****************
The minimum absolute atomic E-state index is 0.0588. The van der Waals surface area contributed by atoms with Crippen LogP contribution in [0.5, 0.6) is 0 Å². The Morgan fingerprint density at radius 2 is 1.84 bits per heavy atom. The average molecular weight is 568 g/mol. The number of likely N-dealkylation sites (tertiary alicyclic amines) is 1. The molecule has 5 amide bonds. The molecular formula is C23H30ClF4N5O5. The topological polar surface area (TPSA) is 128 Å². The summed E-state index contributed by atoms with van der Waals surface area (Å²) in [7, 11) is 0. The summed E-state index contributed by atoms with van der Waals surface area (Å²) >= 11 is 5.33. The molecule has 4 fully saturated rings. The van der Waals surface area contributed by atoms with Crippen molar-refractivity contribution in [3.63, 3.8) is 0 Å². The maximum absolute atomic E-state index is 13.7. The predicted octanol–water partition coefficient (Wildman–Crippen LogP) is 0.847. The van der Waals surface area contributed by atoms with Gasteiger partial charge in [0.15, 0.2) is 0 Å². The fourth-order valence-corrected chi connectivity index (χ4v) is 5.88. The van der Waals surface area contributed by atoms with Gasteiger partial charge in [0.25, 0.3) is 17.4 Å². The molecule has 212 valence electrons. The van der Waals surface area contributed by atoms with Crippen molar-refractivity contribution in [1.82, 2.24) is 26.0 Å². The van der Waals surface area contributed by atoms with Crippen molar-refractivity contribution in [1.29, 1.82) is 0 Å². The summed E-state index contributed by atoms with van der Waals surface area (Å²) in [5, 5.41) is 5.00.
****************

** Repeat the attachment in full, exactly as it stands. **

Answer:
The minimum absolute atomic E-state index is 0.0588. The van der Waals surface area contributed by atoms with Crippen LogP contribution in [0.5, 0.6) is 0 Å². The Morgan fingerprint density at radius 2 is 1.84 bits per heavy atom. The average molecular weight is 568 g/mol. The number of likely N-dealkylation sites (tertiary alicyclic amines) is 1. The molecule has 5 amide bonds. The molecular formula is C23H30ClF4N5O5. The topological polar surface area (TPSA) is 128 Å². The summed E-state index contributed by atoms with van der Waals surface area (Å²) in [7, 11) is 0. The summed E-state index contributed by atoms with van der Waals surface area (Å²) >= 11 is 5.33. The molecule has 4 fully saturated rings. The van der Waals surface area contributed by atoms with Crippen molar-refractivity contribution in [3.63, 3.8) is 0 Å². The maximum absolute atomic E-state index is 13.7. The predicted octanol–water partition coefficient (Wildman–Crippen LogP) is 0.847. The van der Waals surface area contributed by atoms with Gasteiger partial charge in [0.15, 0.2) is 0 Å². The fourth-order valence-corrected chi connectivity index (χ4v) is 5.88. The van der Waals surface area contributed by atoms with Gasteiger partial charge in [0.25, 0.3) is 17.4 Å². The molecule has 212 valence electrons. The van der Waals surface area contributed by atoms with Crippen molar-refractivity contribution in [1.82, 2.24) is 26.0 Å². The van der Waals surface area contributed by atoms with Crippen molar-refractivity contribution in [1.29, 1.82) is 0 Å². The summed E-state index contributed by atoms with van der Waals surface area (Å²) in [5, 5.41) is 5.00.